Wisdom of the Crowds – #SFB8 Edition
RotoViz subscribers recently had the opportunity to win themselves a slot in the upcoming Scott Fish Bowl. All we asked for in return was their draft strategy. There’s plenty of meat on the bone over on the forums, but here’s what stood out to me.
Chase The Ceiling
All #SFB8 participants know their assigned draft slot, and are ostensibly planning how they’ll attack the draft.1 One of the submissions noted that top scoring team in #SFB8 will likely be carried by an elite running back capable of producing 2,000+ yards from scrimmage. Given their outsize usage in the passing game, Todd Gurley, Le’Veon Bell, and David Johnson fit the bill.
Another submission indicated that in addition to drafting an elite RB, drafters should consider taking one of Rob Gronkowski, Travis Kelce, Zach Ertz, or Jordan Reed.2 Considering that all four TEs garner a workload similar to elite wide receivers when healthy, this is a clever way to take advantage of the TE premium scoring.
Considering the sheer size of the contest, embracing a high-variance strategy is the key to victory. Drafting elite RBs and TEs with your high equity picks should supercharge your lineup, provided they remain healthy.
Drafters could opt to forego the above strategy, and embrace a wide receiver heavy approach instead. As one of our forum members noted, the supply of RBs has increased. It’s likely that drafters will find solid RB value in the later rounds of #SFB8, so feel free to chase the ceiling that Antonio Brown offers.
Don’t Overdraft Quarterbacks
Given the superflex nature of #SFB8, it’s important to have two quality quarterbacks as your starters. However, opportunity cost dictates that drafters should prioritize RBs over QBs. Drafters should consider taking three lower-tier QBs, once you use high-leverage picks on RBs.
It’s important to note that the penalty for interceptions and pick-sixes is fairly punitive. QBs are docked four points per interception, and an additional two points if the interception is returned for a touchdown. We can turn our attention to Dave Caban’s Fantasy Stat Explorer to locate QBs that aren’t particularly interception prone. Alex Smith’s ability to take care of the football, coupled with his rushing ability makes him an appealing pick.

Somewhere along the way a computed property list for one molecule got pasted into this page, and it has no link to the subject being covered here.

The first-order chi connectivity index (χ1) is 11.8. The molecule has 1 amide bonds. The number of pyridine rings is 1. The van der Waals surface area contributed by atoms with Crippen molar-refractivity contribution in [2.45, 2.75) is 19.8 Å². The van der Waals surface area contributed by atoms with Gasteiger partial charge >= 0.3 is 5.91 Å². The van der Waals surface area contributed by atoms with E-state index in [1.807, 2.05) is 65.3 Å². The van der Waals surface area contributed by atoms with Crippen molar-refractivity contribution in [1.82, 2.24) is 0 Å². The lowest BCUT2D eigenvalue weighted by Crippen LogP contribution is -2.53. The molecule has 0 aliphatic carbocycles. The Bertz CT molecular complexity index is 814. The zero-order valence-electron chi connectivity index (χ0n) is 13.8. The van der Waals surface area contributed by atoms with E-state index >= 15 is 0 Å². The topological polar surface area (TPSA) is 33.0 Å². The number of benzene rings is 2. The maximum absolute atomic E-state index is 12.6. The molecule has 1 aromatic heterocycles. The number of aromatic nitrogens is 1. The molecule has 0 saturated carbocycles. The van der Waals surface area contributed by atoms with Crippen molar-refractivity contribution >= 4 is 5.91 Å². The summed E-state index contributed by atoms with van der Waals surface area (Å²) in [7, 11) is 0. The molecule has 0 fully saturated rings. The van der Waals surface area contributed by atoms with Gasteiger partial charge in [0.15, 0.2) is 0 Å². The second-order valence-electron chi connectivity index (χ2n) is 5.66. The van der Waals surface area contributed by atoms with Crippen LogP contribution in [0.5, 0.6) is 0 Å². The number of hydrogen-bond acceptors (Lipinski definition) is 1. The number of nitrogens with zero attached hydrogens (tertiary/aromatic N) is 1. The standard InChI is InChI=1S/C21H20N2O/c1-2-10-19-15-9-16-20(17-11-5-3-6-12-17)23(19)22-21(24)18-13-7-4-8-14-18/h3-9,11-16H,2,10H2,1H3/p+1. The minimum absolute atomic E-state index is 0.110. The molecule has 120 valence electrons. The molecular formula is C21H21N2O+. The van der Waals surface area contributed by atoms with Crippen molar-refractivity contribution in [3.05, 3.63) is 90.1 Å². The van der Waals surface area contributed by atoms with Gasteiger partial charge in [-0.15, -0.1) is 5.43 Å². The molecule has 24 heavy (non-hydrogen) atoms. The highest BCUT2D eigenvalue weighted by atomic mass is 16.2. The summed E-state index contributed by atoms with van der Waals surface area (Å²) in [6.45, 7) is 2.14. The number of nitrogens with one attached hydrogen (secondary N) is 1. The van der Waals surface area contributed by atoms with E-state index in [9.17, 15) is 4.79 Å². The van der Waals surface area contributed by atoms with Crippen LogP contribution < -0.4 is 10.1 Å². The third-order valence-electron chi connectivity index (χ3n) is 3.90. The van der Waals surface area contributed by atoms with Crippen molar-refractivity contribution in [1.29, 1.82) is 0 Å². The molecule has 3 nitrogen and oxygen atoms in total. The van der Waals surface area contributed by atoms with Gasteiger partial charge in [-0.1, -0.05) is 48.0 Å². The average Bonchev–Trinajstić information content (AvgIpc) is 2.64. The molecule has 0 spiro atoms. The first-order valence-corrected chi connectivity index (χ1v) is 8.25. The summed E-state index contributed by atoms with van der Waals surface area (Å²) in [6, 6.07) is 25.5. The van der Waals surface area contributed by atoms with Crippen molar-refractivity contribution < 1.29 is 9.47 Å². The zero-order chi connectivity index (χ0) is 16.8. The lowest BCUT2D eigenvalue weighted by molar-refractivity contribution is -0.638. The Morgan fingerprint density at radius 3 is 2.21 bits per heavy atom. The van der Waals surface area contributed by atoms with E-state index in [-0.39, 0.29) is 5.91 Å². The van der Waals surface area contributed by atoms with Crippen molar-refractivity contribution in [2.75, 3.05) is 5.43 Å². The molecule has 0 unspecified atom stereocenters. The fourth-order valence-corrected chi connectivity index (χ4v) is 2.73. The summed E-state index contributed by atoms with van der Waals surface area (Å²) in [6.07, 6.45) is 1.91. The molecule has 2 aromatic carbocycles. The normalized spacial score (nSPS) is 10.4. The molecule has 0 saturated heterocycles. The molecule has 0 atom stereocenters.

One of the submissions astutely noted that the best way to construct their roster is by weaponizing ADP. A rough outline of a competitive roster based on #SFB8 scoring is as follows:
- 3-4 QB’s (probably 1 top 12 by ADP, 1-2 top 24, and maybe a late rounder)
- 6-9 RB’s (2 top 24, 2-3 in the next general tier, 2-3 late rounders)
- 6-9 WR’s (2 top 24, 2-3 in the next general tier, 2-3 late rounders)
- 3-4 TE’s (1-2 top 12, 1-2 late rounder)
Antifragility in the Fish Bowl
Several submissions focused on constructing an anti-fragile roster. One submission recommended that gamers draft “injury prone” players. Considering that the “injury-prone” label is a myth, I’m inclined to agree. Additionally, the submission reminded us that projections are inherently flawed and contingency-based draft strategies can lead to success.
I’ll be utilizing Caban’s Projection Machine to create my initial draft board, but will deploy an anti-fragile strategy when the draft kicks off.
Scott Fish Bowl playoffs are not head to head. Instead, the teams with the highest scores advance to the next round.
One of our submissions broke down the win probabilities by breaking the tournament down into three distinct phases.
If you draft using the advice above, you’re on well on your way to putting together a competitive #SFB8 roster.
And The Winner Is….
All entries to the competition were thoughtful and explored how to gain an edge during the #SFB8 draft. Unfortunately our winning entry had technical difficulties when submitting. Congratulations to our #SFB8 contest winner Ben Battle! Good luck in the Fish Bowl, and your post will be featured soon.